Keep up with the latest hiring trends!
Recruiting sales professionals? Well, Glassdoor have asked 1,000 sales professionals about their job search plans and just how they like to be approached by recruiters. This is what they found (P.S. Stay tuned for our thoughts and advice at the bottom):
- Just 19% of sales people said they had no plans to look for a job, which means it always pays to approach a passive candidate if they meet your criteria.
- Still reaching out to candidates via LinkedIn? It’s time to expand your communication efforts! 49% of sales professionals feel that an outreach via social media works best when trying to reach them, which means that half of the them are very active users of social media and clearly prefer this method of communication. Take advantage of this and use an alternative communication method like Twitter. See or blog post How to: Recruit on Twitter for more tips on how to do this.
- 55% cited Someone with a strong understanding of the sales profession as the attribute they most value in a recruiter. This is why it is so important to be active in the community you recruit for. Being active means participating in specific LinkedIn group discussions, following and responding to thought leaders on Twitter and, if you are a technical recruiter, watching and participating in the conversation on specialist sites like Github and StackOverFlow.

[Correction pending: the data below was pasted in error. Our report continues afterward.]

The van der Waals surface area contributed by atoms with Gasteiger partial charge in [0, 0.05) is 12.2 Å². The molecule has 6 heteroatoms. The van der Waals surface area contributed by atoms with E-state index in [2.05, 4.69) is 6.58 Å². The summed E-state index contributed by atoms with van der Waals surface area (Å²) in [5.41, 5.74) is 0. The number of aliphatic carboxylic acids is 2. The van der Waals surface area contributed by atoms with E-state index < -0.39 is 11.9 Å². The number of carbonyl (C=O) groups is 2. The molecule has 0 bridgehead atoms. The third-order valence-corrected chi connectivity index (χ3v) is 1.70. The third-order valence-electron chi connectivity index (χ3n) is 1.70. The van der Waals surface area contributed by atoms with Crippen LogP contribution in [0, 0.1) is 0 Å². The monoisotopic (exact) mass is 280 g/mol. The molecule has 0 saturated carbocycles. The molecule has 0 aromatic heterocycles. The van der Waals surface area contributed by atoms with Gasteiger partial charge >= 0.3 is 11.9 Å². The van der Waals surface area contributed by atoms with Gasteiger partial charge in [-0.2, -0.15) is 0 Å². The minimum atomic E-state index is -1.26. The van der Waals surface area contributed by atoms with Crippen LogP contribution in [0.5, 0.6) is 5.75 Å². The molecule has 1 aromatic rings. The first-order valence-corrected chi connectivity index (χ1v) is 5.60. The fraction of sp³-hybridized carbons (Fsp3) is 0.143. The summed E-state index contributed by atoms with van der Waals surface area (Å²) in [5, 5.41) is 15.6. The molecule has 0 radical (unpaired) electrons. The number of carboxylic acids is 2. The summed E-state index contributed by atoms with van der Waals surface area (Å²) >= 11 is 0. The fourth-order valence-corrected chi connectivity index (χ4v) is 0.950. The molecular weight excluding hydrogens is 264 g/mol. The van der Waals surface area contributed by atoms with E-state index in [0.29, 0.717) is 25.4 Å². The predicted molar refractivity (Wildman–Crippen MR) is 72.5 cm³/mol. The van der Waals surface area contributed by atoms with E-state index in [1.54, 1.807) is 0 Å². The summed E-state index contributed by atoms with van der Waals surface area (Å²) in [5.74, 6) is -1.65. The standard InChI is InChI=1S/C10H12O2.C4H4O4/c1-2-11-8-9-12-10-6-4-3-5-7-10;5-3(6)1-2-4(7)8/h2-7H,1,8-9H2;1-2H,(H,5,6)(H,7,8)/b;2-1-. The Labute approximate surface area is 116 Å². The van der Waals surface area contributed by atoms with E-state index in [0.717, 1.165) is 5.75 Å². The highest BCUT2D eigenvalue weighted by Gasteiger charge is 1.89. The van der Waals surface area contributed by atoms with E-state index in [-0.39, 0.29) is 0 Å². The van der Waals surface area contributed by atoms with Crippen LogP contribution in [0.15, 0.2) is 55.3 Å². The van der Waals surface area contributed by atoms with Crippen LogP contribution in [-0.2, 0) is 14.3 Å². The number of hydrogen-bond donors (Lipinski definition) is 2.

- When it comes to what influences a candidate’s job decisions, friends’ opinions and experiences of the company or job, play a large part in the decision (67%). Now consider the fact that 77% of candidates say that no notification after a
job application is a top job search problem for them and 68% of them, say that a lack of response has caused them to develop a negative brand/company perception. Therefore, if a great candidate has a friend who has applied to your company before and who has received no response or reply to their application from your company, that friend will make their negative feelings about the company, very clear to the potential candidate, who will probably turn down your offer as a result. Yet, 68% of company’s still aren’t responding to unsuccessful candidates and leaving themselves open to negative perceptions. Don’t be one of them. The candidate experience matters, neglect it at your peril. The implications of a bad candidate experience could be far wider reaching than you anticipate.
- While salary and compensation is the number one reason why sales pros would leave their current jobs, almost half of all of those surveyed said company culture was a considerable factor in their decision-making process when it comes to changing jobs. Do not underestimate how successful employer branding can affect your recruiting efforts. Some of the feedback even quoted recruiters as saying that recruiters need to Understand the impact corporate culture has on whether or not we are willing to jump ship. Still not convinced? Maybe the 71% that are likely to accept less money to work at a company with a great culture will change your mind!
- In fact, the overwhelming theme throughout the entire survey is that brand reputation matters and that a company’s culture needs to be identified, promoted and maintained in the most approachable and open way possible. You can do this by encouraging your staff to talk about the company on social media. Encourage staff members to tweet using a dedicated hashtag, take photos of team or office events and post them on Facebook, or answer any queries potential candidates might have. Get your staff involved! They are the ones on the ground floor and exactly the people potential candidates will want to speak with.